Angry tears filled her eyes, and she bit her bottom lip to keep from screaming. Phoebe wasn’t sure where this outburst had come from, but somehow knowing that even the lowliest of maids, the one hired to clean out bedpans and tend to the outhouse, had a full belly while she – the daughter of the man who’d built this home – would once again be reduced to eating scraps had pushed her over the edge.

“Phoebe,” Leila said with concern in her tone. “What’s wrong?”

Phoebe’s lips trembled and her hands shook. She’d learned long ago to keep her feelings to herself, to accept her fate. Most days, she succeeded. But then there were days, like today, when it all became too much. Days when the life she lived stood in such stark contrast to the life she’d dreamed of that she could not manage her feelings. It was on those days the despair and suppressed anger broke free.

“You know what’s wrong. My father would turn in his grave if he knew how she treats me. Look at my hands,” she shouted and held them up. They were still pruney and red, and on the outside, there were several scrapes from where she’d brushed her knuckles against the washboard.

“Oh, let me clean those cuts out with some whiskey. I have some cobwebs I saved for just such occasions and …”

Phoebe waved her hand. “Don’t bother. It’s nothing. It doesn’t even hurt; it’s just …” She pressed her lips together. “It does hurt. Here.” She tabbed at her chest and Leila rushed over, pulling her into a hug. Leila’s sweet, apple-fresh scent drifted into Phoebe’s nose as she did. Somehow, feeling her friend’s arms around her soothed her, and when Leila let go, Phoebe dabbed her eyes and took a breath.

“I beg your pardon. I didn’t mean to have such an outburst. I’m just so hungry and upset. I don’t know what to do with myself.”

She plopped into a chair, elbows on the table. Then, she dropped her head into her hands, utterly disheartened. She heard Leila walk away and raised her head, wondering if her outburst had scared away her friend. However, to her relief, she saw Leila near the pantry and when she returned, she did so with a smile on her lips – and a large plate in one hand and a bowl in the other.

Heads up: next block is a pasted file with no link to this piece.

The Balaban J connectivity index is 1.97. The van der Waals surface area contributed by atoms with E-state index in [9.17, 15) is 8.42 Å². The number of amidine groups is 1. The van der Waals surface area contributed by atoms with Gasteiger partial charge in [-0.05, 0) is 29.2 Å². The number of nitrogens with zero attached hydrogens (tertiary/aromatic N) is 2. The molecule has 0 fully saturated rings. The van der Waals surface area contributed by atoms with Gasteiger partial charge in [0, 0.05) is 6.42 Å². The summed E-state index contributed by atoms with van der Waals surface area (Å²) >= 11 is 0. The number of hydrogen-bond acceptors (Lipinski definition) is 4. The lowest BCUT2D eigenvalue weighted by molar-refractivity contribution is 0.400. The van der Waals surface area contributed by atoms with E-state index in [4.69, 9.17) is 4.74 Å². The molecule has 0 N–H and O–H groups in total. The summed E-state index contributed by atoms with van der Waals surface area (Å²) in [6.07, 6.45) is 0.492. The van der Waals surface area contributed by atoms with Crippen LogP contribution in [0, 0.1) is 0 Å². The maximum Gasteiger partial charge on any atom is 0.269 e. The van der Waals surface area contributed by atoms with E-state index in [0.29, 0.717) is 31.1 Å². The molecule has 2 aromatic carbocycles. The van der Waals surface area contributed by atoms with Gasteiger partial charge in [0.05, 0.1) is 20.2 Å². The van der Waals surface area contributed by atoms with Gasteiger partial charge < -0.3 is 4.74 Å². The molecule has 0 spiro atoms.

“It’s only lukewarm,” she said apologetically as she slipped the bowl and plate in front of Phoebe, whose mouth watered at the sight of the meaty beef stew before her. On the plate were two thick slices of cornbread, each with a partially melted dollop of butter.

“Leila, you’re so sweet,” she managed to utter, overcome with love for her friend.

“I should have probably told you about the food before you got angry, but in a way I’m glad you let it out. These feelings are gonna eat you up if you don’t let them out. Anyhow, I know what your stepmother is like, and when I saw her making you wash her dress all over again I knew these savages would not leave you any food – so I snatched some ahead of time and hid it behind a sack of flour in the pantry.” She winked her blue eyes at Phoebe, who felt like crying again – this time out of gratitude.

“Now, now, no tears. Eat up before your mother or sisters come back,” she instructed and leaned back in her seat, her hands folded in her lap. Phoebe quickly pushed a handkerchief into the front of her white blouse to keep from spilling and then took a bite. The sharp, acidic flavor of the tomatoes and the tenderness of the beef created a symphony in her mouth, and for a little while, all her worries lifted.

However, when thunder rumbled, she felt the familiar darkness lowering on her heart once more. She was about to push what remained of her food aside when Leila jumped up.

“Finish your meal, dear. I’ll get the laundry. You need a little break,” she said with a smile.

“I’d like one; any distraction from this would be lovely, but I fear I won’t have one. Gabriella won’t let me have even a day to myself.” Phoebe let out a sigh but Leila once more shook her head.

“I think you deserve a little time to yourself. In fact, I think you need it. And I know the perfect day and time to get it.” She winked at her and beamed. “The town fair in two days’ time.”

“The fair?” Phoebe asked with a frown. “Gabriella will never let me go. Besides, I have nothing to wear.” She ran her hand over her dress, already threadbare from years of having been worn time and again. All her clothes were like this, and many had been mended so many times they were almost falling apart.

“Yes, you do. I saw a lovely dress in town a few days ago and bought it for you. I meant to keep it as a birthday present, but I think now’s the right time for you to wear it. I’ll bring it by later and you can try it.”

Phoebe swallowed hard. Leila’s kindness was almost too much. She wanted to decline the offer, to tell Leila that Gabriella would be incensed if she caught Phoebe at the fair; however, as she looked into her friend’s sparkling eyes, Phoebe realized that a day away at the fair might be just what she needed. And perhaps, it was about time to put aside her stepmother’s wants and needs and put her own first. With a smile, she leaped out of her seat and hugged Leila to her, and then tears fell from her eyes once more – but this time, they were tears of happiness.